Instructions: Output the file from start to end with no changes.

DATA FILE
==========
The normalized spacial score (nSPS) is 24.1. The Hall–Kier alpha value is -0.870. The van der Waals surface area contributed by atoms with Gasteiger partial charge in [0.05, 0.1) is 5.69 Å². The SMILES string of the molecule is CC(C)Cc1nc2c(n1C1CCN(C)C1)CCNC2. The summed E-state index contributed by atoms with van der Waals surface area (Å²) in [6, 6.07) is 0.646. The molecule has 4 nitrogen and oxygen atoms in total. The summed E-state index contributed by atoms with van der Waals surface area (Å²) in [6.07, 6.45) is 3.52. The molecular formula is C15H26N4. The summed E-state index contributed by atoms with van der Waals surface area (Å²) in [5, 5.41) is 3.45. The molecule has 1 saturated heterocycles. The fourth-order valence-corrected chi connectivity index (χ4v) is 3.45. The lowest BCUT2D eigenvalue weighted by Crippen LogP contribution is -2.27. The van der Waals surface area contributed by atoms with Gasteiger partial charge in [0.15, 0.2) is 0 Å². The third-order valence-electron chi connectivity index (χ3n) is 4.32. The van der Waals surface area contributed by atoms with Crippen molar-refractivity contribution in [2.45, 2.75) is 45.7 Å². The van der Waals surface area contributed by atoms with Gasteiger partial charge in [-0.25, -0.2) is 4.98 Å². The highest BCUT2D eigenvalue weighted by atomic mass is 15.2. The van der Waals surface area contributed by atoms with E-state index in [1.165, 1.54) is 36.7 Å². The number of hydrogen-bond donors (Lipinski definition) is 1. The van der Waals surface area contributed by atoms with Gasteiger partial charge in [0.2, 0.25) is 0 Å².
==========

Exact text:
The normalized spacial score (nSPS) is 24.1. The Hall–Kier alpha value is -0.870. The van der Waals surface area contributed by atoms with Gasteiger partial charge in [0.05, 0.1) is 5.69 Å². The SMILES string of the molecule is CC(C)Cc1nc2c(n1C1CCN(C)C1)CCNC2. The summed E-state index contributed by atoms with van der Waals surface area (Å²) in [6, 6.07) is 0.646. The molecule has 4 nitrogen and oxygen atoms in total. The summed E-state index contributed by atoms with van der Waals surface area (Å²) in [6.07, 6.45) is 3.52. The molecular formula is C15H26N4. The summed E-state index contributed by atoms with van der Waals surface area (Å²) in [5, 5.41) is 3.45. The molecule has 1 saturated heterocycles. The fourth-order valence-corrected chi connectivity index (χ4v) is 3.45. The lowest BCUT2D eigenvalue weighted by Crippen LogP contribution is -2.27. The van der Waals surface area contributed by atoms with Gasteiger partial charge in [0.15, 0.2) is 0 Å². The third-order valence-electron chi connectivity index (χ3n) is 4.32. The van der Waals surface area contributed by atoms with Crippen molar-refractivity contribution in [2.45, 2.75) is 45.7 Å². The van der Waals surface area contributed by atoms with Gasteiger partial charge in [-0.25, -0.2) is 4.98 Å². The highest BCUT2D eigenvalue weighted by atomic mass is 15.2. The van der Waals surface area contributed by atoms with E-state index in [1.165, 1.54) is 36.7 Å². The number of hydrogen-bond donors (Lipinski definition) is 1. The van der Waals surface area contributed by atoms with Gasteiger partial charge in [0.2, 0.25) is 0 Å².